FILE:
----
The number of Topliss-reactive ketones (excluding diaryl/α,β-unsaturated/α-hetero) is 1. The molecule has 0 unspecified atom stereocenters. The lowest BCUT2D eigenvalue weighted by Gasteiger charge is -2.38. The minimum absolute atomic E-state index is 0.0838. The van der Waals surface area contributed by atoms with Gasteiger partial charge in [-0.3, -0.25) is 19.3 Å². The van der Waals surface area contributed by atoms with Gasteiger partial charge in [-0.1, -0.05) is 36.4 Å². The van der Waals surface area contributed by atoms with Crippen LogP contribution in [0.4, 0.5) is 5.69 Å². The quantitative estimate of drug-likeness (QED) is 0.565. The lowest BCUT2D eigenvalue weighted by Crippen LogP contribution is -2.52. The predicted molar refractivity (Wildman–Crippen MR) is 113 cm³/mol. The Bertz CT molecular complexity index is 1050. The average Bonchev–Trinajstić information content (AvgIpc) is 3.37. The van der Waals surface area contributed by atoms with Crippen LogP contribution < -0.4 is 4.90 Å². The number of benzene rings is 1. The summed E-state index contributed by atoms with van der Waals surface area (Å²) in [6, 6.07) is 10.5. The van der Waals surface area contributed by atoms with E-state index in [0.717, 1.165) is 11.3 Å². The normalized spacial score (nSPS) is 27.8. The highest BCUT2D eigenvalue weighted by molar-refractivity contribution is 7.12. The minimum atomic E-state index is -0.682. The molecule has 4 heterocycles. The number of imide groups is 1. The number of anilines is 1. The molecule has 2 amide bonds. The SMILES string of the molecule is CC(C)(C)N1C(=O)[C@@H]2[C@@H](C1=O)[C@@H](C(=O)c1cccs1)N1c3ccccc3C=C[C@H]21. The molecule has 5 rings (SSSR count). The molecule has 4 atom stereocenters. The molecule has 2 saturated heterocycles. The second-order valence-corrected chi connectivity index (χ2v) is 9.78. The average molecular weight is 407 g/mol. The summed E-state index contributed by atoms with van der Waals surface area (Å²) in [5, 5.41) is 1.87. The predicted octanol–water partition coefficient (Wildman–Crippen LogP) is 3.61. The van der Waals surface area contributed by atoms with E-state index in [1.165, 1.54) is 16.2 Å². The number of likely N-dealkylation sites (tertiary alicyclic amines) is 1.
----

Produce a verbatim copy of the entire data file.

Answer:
The number of Topliss-reactive ketones (excluding diaryl/α,β-unsaturated/α-hetero) is 1. The molecule has 0 unspecified atom stereocenters. The lowest BCUT2D eigenvalue weighted by Gasteiger charge is -2.38. The minimum absolute atomic E-state index is 0.0838. The van der Waals surface area contributed by atoms with Gasteiger partial charge in [-0.3, -0.25) is 19.3 Å². The van der Waals surface area contributed by atoms with Gasteiger partial charge in [-0.1, -0.05) is 36.4 Å². The van der Waals surface area contributed by atoms with Crippen LogP contribution in [0.4, 0.5) is 5.69 Å². The quantitative estimate of drug-likeness (QED) is 0.565. The lowest BCUT2D eigenvalue weighted by Crippen LogP contribution is -2.52. The predicted molar refractivity (Wildman–Crippen MR) is 113 cm³/mol. The Bertz CT molecular complexity index is 1050. The average Bonchev–Trinajstić information content (AvgIpc) is 3.37. The van der Waals surface area contributed by atoms with Crippen LogP contribution < -0.4 is 4.90 Å². The number of benzene rings is 1. The summed E-state index contributed by atoms with van der Waals surface area (Å²) in [6, 6.07) is 10.5. The van der Waals surface area contributed by atoms with E-state index in [0.717, 1.165) is 11.3 Å². The normalized spacial score (nSPS) is 27.8. The highest BCUT2D eigenvalue weighted by molar-refractivity contribution is 7.12. The minimum atomic E-state index is -0.682. The molecule has 4 heterocycles. The number of imide groups is 1. The number of anilines is 1. The molecule has 2 amide bonds. The SMILES string of the molecule is CC(C)(C)N1C(=O)[C@@H]2[C@@H](C1=O)[C@@H](C(=O)c1cccs1)N1c3ccccc3C=C[C@H]21. The molecule has 5 rings (SSSR count). The molecule has 4 atom stereocenters. The molecule has 2 saturated heterocycles. The second-order valence-corrected chi connectivity index (χ2v) is 9.78. The average molecular weight is 407 g/mol. The summed E-state index contributed by atoms with van der Waals surface area (Å²) in [5, 5.41) is 1.87. The predicted octanol–water partition coefficient (Wildman–Crippen LogP) is 3.61. The van der Waals surface area contributed by atoms with E-state index in [1.165, 1.54) is 16.2 Å². The number of likely N-dealkylation sites (tertiary alicyclic amines) is 1.